Curtiss P-40 -Snub-nosed Kittyhawks and Warhawks (Air Vanguard)

Reviews of Curtiss P-40 -Snub-nosed Kittyhawks and Warhawks (Air Vanguard). Curtiss P-40 -Snub-nosed Kittyhawks and Warhawks (Air Vanguard) – Kindle edition by Carl Molesworth, Adam Tooby, Richard Chasemore. Download it once and read it on your Kindle device, PC, phones or tablets. Use features like bookmarks, note taking and highlighting while reading Curtiss P-40 -Snub-nosed Kittyhawks and Warhawks (Air Vanguard).. Buy online at Aviation Bookstore.

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An improved version of the Allison V-1710 engine gave rise to the Curtiss H-87, which began life in 1941 as the P-40D and featured a completely redesigned fuselage. The shorter and deeper nose of the new fighter gave it a decidedly snub-nosed appearance compared to the earlier P-40 models. Curtiss continued to tweak the H-87 for the next two years in the search for better performance, but the last major version, the P-40N, was only marginally faster than the first. In the process, Curtiss even tried an engine change to the Packard Merlin in the P-40F and L but to no avail. What the late model P-40s lacked in speed and service ceiling, they traded for maneuverability, durability and availability. Their niche became fighter-bomber operations, and they fought on fronts as varied as the arctic wastes of the Aleutian Islands and Iceland, the steaming jungles of the South Pacific and the barren deserts of North Africa. P-40s were a common sight in the skies over Burma and China, Sicily and Italy, and western Russia as well. By the time production ceased in 1944, Curtiss had produced nearly 14,000 P-40s.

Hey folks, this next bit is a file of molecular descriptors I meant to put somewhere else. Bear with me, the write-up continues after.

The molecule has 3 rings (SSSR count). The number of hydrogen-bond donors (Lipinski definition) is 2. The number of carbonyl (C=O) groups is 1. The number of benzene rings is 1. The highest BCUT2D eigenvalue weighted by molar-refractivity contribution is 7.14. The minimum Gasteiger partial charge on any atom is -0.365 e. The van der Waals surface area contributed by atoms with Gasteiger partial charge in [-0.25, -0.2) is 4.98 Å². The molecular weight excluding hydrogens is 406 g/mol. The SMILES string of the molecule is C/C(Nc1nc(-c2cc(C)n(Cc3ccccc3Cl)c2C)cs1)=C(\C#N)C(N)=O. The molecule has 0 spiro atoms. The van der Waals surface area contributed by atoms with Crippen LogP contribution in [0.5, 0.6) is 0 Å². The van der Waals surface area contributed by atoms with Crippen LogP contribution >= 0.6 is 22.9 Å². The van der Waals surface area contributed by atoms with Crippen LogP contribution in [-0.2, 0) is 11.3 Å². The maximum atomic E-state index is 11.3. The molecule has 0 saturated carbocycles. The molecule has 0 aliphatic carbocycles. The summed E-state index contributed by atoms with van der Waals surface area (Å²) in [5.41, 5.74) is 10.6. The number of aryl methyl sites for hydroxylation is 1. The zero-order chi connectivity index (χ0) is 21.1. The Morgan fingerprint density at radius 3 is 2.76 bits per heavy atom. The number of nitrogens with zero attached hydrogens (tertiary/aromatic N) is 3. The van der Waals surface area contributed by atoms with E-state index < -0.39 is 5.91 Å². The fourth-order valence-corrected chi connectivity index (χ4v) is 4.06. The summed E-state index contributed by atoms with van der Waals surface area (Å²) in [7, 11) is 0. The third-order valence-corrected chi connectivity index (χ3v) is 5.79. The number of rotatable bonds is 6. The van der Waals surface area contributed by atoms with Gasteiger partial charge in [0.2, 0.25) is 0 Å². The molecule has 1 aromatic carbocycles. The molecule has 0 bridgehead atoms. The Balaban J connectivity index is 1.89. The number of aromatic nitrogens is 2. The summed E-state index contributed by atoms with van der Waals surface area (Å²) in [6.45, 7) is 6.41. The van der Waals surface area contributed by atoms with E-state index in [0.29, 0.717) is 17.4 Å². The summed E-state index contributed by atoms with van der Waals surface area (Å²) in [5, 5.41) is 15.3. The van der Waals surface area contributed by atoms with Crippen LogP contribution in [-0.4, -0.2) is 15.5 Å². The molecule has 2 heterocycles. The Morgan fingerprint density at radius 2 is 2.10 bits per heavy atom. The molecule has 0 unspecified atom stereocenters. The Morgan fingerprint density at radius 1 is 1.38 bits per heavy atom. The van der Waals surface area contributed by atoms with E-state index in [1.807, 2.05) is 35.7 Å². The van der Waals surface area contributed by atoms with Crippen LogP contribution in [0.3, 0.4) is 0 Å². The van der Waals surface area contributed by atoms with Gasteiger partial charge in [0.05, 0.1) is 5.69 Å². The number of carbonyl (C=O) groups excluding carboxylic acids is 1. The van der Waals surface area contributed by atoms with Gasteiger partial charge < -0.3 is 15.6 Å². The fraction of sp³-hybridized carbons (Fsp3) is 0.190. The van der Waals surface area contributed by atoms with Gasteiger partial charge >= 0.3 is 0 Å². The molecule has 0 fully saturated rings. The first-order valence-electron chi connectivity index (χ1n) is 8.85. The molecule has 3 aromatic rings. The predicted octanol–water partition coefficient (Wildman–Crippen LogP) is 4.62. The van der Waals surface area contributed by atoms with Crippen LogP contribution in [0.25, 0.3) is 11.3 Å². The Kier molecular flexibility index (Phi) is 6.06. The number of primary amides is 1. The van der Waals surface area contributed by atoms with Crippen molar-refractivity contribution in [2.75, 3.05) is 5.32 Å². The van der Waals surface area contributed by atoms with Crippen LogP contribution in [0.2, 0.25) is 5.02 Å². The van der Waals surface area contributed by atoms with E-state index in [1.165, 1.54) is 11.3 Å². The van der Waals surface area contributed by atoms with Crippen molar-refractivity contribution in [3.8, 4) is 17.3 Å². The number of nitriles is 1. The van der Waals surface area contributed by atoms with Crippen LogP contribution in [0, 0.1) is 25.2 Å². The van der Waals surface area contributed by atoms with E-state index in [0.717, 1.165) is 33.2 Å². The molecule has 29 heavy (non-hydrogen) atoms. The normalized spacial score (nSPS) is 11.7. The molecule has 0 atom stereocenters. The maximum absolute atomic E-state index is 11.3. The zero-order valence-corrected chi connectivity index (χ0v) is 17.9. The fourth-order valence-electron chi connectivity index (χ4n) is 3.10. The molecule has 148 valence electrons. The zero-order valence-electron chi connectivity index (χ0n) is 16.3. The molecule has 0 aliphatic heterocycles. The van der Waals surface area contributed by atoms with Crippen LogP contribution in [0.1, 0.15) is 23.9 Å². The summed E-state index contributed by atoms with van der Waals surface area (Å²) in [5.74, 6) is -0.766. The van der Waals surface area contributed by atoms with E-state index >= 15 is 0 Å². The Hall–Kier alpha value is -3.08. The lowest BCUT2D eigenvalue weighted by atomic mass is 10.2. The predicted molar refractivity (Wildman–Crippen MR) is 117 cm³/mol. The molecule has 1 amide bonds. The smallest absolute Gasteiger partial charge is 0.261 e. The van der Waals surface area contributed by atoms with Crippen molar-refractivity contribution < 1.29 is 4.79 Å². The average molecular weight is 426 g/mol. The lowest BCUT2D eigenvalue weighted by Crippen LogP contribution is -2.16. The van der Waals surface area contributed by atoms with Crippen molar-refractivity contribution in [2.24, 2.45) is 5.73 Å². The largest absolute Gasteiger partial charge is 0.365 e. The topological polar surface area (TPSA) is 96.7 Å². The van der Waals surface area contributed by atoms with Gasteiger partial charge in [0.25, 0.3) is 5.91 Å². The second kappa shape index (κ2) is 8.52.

Shot Down and in the Drink: True Stories of RAF and Commonwealth Aircrews Saved from the Sea in WWII